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Employee attitudes have undoubtedly changed over the last few years as many people have shifted their priorities away from work. This has directly impacted hiring managers and human resources teams, making it difficult for them to both attract and retain talent.
To find out more about this trend and its causes, Michael Page conducted a study of nearly 70,000 professionals globally, the largest study of its kind. The results were staggering, uncovering a total cultural shift that we’re calling “The Invisible Revolution.”
We delved even further into this topic in our recent LinkedIn Live event — The 3 Keys to Engaging America’s Transformed Workforce. In this conversation, three of our experts at Michael Page discussed this phenomenon and how employers can respond effectively.
We found that at the heart of all this change is one stark notion: Loyalty has lost its luster. Most of the professionals we surveyed said they are willing to move jobs, even if they are satisfied with their current roles.
Read on to discover some of the highlights of this conversation, including our advice around how employers should respond to this new information.
What exactly do we mean when we say that employee loyalty is a thing of the past? Let’s look at some of the most significant findings in our Talent Trends: The Invisible Revolution report to explore this further:
From these statistics, we can see that the culture of long-term service to a single company is becoming an obsolete concept. People are increasingly open to exploring new opportunities, and job hopping has become the norm.
So, what do employers do with this information?
We can see that employee loyalty is waning across the workforce, but how can you tell exactly what is happening in your organization? After all, an employee’s intention to stay in their role is not the only meaningful metric you need to get a clear picture of worker attitudes and behaviors. It’s essential to understand what actions are necessary in order to safeguard what remaining loyalty there is and boost retention.
During the event, our panelists — Kurt Jeskulski (Senior Managing Director at Michael Page), Lexi Orphanos (Michael Page’s DE&I Lead for North America), and Kris Zelesky (a Michael Page Director) — discussed how important it is to take the temperature of employee attitudes in other ways.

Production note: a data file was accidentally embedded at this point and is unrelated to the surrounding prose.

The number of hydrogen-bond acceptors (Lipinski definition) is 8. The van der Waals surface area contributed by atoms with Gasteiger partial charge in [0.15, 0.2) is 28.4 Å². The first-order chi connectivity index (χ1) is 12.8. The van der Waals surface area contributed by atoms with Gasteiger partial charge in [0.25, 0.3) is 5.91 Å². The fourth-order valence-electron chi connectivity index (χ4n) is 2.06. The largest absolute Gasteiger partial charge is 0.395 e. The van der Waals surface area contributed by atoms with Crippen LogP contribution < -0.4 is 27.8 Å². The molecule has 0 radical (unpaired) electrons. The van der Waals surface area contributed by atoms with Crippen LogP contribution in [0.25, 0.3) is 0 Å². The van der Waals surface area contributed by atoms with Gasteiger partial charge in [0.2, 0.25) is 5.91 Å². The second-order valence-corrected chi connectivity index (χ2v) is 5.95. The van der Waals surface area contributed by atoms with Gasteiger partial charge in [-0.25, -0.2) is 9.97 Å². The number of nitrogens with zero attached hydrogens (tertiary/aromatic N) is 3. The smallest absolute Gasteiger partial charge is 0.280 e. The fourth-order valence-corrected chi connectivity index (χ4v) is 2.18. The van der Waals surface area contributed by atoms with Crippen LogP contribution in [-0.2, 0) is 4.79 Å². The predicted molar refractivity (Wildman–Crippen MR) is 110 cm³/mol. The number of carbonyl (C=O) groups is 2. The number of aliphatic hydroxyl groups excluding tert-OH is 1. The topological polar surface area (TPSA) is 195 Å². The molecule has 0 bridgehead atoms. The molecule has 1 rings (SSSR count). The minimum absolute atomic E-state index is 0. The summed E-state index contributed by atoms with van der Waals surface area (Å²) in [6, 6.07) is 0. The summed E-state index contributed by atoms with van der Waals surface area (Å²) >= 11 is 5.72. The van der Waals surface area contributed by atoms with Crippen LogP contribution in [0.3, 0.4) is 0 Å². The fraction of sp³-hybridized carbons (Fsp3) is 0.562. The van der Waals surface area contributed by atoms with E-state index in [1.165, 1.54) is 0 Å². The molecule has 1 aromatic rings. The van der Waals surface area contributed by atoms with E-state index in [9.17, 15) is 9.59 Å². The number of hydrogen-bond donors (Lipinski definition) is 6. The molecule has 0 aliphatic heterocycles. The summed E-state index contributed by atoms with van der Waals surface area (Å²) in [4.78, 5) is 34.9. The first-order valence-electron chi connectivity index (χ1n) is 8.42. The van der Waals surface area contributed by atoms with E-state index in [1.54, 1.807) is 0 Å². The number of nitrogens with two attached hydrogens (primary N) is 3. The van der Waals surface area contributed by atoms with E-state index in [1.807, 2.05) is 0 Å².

“What I can recommend as a sense check is understanding your employees, what their value proposition is, and what their expectations are,” Jeskulski said. “More than ever, I think we need to level with our people to an extent that we never did before, connecting with them to know what’s important to them. Understanding what success looks like to them is going to be more important than ever before.”
It’s clear that having candid conversations with your employees about their feelings towards your organization is of heightened importance. But how do you do this effectively?
“Regularly going to your workforce and surveying their attitudes towards things like pay, flexibility, and career progression, and understanding what these things mean to your employees, is key,” Jeskulski said. There are many ways to gain these insights from your workforce, from surveys to focus groups.
No matter which avenue is best for your organization, the key to doing this successfully, according to Orphanos, is psychological safety. “You can only begin a conversation like this by letting employees know why you’re asking about these things, that you are taking their feedback seriously, and if someone has criticism that it will be received positively and constructively,” she said. Employees also need to be certain that there won’t be retaliation if they express unease or uncertainty about their intentions to stay with the organization.
Jeskulski agreed, adding, “It starts with employees feeling a certain comfort level, that they can take that survey for example, and know that they’re protected.” He also stressed the importance of ensuring employees know the survey or conversation is confidential and, crucially, what the next steps are for the company once they have that information. “The ability to embrace that feedback and become transparent with your employee population is critical,” he said.
Zelesky, echoed this sentiment: “It’s the vulnerability, as employers, to be open and realize that employees are a strength. Hearing your workforce articulate what is and isn’t working and being receptive to adjusting is crucially important at this time.”
Once you have this information, keep the conversation going by telling your employees what you learned, and what your actions will be to improve things. This shows that you’re invested in making your organization a better, more fulfilling place to work.
To see this full, insightful conversation, access the recording of this LinkedIn Live event. You can also download our Talent Trends: The Invisible Revolution report to learn more about this total culture shift in the workforce.
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